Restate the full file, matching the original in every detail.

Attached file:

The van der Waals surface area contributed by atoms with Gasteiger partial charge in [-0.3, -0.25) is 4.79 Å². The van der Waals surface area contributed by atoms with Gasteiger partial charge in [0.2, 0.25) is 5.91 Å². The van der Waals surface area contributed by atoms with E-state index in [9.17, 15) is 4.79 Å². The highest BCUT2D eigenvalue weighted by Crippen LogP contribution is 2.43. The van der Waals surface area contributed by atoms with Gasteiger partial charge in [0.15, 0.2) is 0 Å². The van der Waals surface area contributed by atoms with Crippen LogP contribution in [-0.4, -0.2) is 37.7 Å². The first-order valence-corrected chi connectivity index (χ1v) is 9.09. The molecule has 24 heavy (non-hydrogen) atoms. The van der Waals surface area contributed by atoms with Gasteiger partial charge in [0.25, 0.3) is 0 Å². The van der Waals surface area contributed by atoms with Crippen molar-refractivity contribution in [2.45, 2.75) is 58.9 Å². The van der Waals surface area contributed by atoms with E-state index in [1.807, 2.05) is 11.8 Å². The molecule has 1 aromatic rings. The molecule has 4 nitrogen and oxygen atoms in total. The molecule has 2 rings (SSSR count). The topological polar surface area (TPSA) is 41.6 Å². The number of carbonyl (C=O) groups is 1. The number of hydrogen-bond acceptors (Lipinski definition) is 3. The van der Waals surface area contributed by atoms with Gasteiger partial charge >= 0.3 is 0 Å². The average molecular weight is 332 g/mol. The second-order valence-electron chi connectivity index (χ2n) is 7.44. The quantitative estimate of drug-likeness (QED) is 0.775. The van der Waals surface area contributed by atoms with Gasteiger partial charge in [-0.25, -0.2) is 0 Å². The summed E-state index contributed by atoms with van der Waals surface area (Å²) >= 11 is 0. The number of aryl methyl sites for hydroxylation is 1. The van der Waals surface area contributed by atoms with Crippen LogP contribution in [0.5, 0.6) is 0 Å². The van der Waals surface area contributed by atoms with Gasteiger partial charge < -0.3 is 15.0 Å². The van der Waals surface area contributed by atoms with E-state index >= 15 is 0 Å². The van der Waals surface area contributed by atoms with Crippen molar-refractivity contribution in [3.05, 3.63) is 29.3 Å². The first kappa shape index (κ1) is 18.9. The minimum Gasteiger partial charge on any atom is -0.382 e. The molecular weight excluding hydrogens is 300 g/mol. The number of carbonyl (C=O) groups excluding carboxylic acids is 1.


The van der Waals surface area contributed by atoms with Gasteiger partial charge in [-0.3, -0.25) is 4.79 Å². The van der Waals surface area contributed by atoms with Gasteiger partial charge in [0.2, 0.25) is 5.91 Å². The van der Waals surface area contributed by atoms with E-state index in [9.17, 15) is 4.79 Å². The highest BCUT2D eigenvalue weighted by Crippen LogP contribution is 2.43. The van der Waals surface area contributed by atoms with Gasteiger partial charge in [0.15, 0.2) is 0 Å². The van der Waals surface area contributed by atoms with Crippen LogP contribution in [-0.4, -0.2) is 37.7 Å². The first-order valence-corrected chi connectivity index (χ1v) is 9.09. The molecule has 24 heavy (non-hydrogen) atoms. The van der Waals surface area contributed by atoms with Gasteiger partial charge in [0.25, 0.3) is 0 Å². The van der Waals surface area contributed by atoms with Crippen molar-refractivity contribution in [2.45, 2.75) is 58.9 Å². The van der Waals surface area contributed by atoms with E-state index in [1.807, 2.05) is 11.8 Å². The molecule has 1 aromatic rings. The molecule has 4 nitrogen and oxygen atoms in total. The molecule has 2 rings (SSSR count). The topological polar surface area (TPSA) is 41.6 Å². The number of carbonyl (C=O) groups is 1. The number of hydrogen-bond acceptors (Lipinski definition) is 3. The van der Waals surface area contributed by atoms with Gasteiger partial charge >= 0.3 is 0 Å². The average molecular weight is 332 g/mol. The second-order valence-electron chi connectivity index (χ2n) is 7.44. The quantitative estimate of drug-likeness (QED) is 0.775. The van der Waals surface area contributed by atoms with Gasteiger partial charge in [-0.25, -0.2) is 0 Å². The summed E-state index contributed by atoms with van der Waals surface area (Å²) >= 11 is 0. The number of aryl methyl sites for hydroxylation is 1. The van der Waals surface area contributed by atoms with Crippen LogP contribution in [0.5, 0.6) is 0 Å². The van der Waals surface area contributed by atoms with Gasteiger partial charge < -0.3 is 15.0 Å². The van der Waals surface area contributed by atoms with E-state index >= 15 is 0 Å². The van der Waals surface area contributed by atoms with Crippen molar-refractivity contribution in [3.05, 3.63) is 29.3 Å². The first kappa shape index (κ1) is 18.9. The minimum Gasteiger partial charge on any atom is -0.382 e. The molecular weight excluding hydrogens is 300 g/mol. The number of carbonyl (C=O) groups excluding carboxylic acids is 1.